News: 16th June 2014

Self-employed battle loneliness in a bid for self-fulfilment

Self-employed battle loneliness in a bid for self-fulfilment

The number of self-employed people in the UK has reached record levels to more than 4.5 million, but a study released by a London-based co-working space found that many freelancers battle loneliness in search of an improved work-life balance.
 
Huckletree interviewed 4,000 self-employed professionals and entrepreneurs about their experiences of working from home, with 43 per cent saying that working from home improves their relationship with their partner or spouse.
 
Meanwhile, the majority of respondents (55 per cent) cited an improved work-life balance as the main benefit of working for themselves, followed by the avoidance of office politics which 35 per cent of people identified as a benefit.
 
It’s not all plain sailing however, with more than a third (38 per cent) of respondents admitting that working from home had left them lonely, with almost half (48 per cent) of people wishing they had other people nearby to bounce ideas off.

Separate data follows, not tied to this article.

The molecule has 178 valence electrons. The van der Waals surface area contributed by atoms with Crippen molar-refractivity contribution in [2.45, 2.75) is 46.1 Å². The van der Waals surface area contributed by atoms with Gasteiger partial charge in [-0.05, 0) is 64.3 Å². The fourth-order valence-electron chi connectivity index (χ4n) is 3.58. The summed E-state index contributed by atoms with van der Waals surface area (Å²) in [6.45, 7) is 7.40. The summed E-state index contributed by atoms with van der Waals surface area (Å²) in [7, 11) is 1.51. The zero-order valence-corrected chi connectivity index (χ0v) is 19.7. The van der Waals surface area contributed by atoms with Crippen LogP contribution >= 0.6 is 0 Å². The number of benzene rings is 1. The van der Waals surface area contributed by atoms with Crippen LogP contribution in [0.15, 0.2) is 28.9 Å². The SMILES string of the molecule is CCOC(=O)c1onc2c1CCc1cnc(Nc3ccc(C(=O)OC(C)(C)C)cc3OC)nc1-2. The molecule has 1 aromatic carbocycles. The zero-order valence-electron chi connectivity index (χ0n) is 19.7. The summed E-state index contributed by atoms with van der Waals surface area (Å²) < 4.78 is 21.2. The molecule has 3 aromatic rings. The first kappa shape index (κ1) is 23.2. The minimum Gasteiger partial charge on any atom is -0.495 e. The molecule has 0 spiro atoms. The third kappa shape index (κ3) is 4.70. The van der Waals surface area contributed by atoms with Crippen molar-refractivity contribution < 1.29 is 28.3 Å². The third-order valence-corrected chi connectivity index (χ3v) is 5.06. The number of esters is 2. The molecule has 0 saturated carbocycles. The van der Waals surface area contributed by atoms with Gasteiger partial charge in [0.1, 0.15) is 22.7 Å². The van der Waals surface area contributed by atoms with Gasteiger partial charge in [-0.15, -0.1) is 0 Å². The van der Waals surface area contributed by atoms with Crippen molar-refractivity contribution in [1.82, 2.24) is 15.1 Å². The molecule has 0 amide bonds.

Home-based distractions (22 per cent) also appear to play a part too, while five per cent regret the fact that even though they dress up and make an effort with their appearance, there is nobody there to see them.
 
Gabriela Hersham, owner of Huckletree, says that despite the potential for loneliness, working from home can enhance a person’s sense of wellbeing and work-life balance.

“The research still showed that even those who did find their lives had improved because of the autonomy of being a free agent still had a big colleague-shaped hole in their lives,” she said.

“When you’re working on your own all day, it’s very easy to feel lonely. Perhaps the solution is to find a way of extricating the best bits of being employed, like having colleagues to bounce ideas off, from the worst bits, such as office politics and not having control over how you work.”
 
Two-fifths (42 per cent) of respondents said they would consider looking for entrepreneurial communities to connect with, while nearly a third (31 per cent) of people said they’d be happy to work in a community with like-minded creative people.



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